Volcano ash has spring breakers grounded in Barcelona

Published 12:00 am Tuesday, April 20, 2010

A group of Andalusians who went to Europe for spring break are among the thousands worldwide who can’t get home because their flights have been delayed by the fallout of a volcano in Iceland.

Andalusia High School English and French teacher Dawn Thompson took a group of nine students and seven adults to Paris, Provence and Barcelona for spring break. The group left on Fri., April 9, and was scheduled to fly on Sun., April 19.

Thompson said in an email sent from Barcelona yesterday that the group had been enjoying their travels and weren’t really aware that the ash from an Iceland volcano eruption was disrupting air travel.

The group was in Paris until last Tuesday, then left of Provence, where they stayed for three nights. They arrived in Barcelona last Thursday night. On Friday, Thompson spoke with a parent at home who mentioned the situation.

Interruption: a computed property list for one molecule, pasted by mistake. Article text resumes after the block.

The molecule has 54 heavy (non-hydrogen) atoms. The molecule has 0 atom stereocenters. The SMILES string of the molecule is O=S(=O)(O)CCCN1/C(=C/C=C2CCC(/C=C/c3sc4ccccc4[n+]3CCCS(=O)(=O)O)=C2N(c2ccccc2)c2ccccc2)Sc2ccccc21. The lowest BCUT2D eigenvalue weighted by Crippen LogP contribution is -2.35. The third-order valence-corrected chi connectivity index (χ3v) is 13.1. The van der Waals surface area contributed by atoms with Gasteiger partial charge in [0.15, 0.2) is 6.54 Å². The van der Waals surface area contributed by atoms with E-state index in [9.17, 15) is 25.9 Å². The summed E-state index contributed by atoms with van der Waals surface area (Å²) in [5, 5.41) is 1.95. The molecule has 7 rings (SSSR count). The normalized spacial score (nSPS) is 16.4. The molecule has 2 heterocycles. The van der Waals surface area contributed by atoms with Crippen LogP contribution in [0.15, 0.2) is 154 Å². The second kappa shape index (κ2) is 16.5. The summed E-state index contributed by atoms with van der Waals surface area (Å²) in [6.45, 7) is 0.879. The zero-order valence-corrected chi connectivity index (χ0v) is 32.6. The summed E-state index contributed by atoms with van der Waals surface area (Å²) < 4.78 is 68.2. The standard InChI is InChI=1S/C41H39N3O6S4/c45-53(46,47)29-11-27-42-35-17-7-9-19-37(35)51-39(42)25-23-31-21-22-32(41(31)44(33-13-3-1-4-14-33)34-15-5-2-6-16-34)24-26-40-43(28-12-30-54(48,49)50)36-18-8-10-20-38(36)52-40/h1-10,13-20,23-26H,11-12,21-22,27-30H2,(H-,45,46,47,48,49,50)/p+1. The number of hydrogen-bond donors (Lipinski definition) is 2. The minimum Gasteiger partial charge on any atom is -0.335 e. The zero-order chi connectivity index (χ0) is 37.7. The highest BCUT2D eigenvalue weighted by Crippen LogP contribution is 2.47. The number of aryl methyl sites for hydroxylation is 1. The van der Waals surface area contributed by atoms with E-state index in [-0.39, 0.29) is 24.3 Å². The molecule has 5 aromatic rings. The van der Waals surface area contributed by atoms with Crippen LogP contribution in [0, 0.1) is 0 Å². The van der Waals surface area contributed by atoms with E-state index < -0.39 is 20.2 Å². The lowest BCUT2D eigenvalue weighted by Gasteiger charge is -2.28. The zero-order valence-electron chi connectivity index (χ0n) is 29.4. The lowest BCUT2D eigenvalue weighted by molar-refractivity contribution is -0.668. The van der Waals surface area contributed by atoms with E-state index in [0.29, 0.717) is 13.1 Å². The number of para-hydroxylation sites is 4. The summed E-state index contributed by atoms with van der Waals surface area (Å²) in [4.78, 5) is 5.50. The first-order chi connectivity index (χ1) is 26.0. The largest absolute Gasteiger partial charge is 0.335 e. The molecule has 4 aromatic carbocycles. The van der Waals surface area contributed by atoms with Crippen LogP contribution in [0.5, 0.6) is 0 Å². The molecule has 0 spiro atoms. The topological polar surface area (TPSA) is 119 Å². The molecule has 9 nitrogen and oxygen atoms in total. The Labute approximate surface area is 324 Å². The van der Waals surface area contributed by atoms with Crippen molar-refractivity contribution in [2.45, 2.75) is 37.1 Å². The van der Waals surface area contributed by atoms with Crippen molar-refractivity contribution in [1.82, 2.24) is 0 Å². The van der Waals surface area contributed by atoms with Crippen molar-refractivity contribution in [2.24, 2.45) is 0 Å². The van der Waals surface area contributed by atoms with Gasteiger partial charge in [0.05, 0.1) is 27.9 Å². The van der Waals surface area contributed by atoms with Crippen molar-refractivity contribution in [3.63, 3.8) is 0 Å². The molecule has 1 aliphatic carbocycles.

“We were not aware of the severity of the situation,” Thompson said in an email on Monday. The group was scheduled to fly from Barcelona to Paris and then to Atlanta on Sunday. Instead, they hope to take a direct flight from Barcelona to Atlanta on Wednesday,

“EF Tours, our educational tour company, has been taking very good care of us,” Thompson said. “They are paying for our hotel rooms, meals, transportation, etc. Today, we went back to the places we had toured earlier, taking more time to visit and shop, of course. Tomorrow, we will take an excursion to the mountains to visit a monastery. Our students have been very well behaved. In fact, the chaperones from the other groups (one from California and from Connecticut) have complimented our students.”

Thompson said the students are upset that they’re missing school this week, as they’ll have lots of catch-up work to do when they return.

“But they will never miss this trip,” she said. “The other adults have been very helpful with supervising the students. They have kept an upbeat attitude even though they are missing work. We are all working together to make the best of an unexpected situation.”

Thompson said she’s been traveling with student groups for 10 years and thought she’d experienced almost everything.

“However, I never thought about a volcano in Iceland erupting and creating an ash cloud that would cancel thousands of flights in Europe,” she said. “I like to say that we don’t have problems, just adventures, and this trip has been amazing!”

Limited air travel in Europe resumed Monday, and more planes are expected to be in the air today.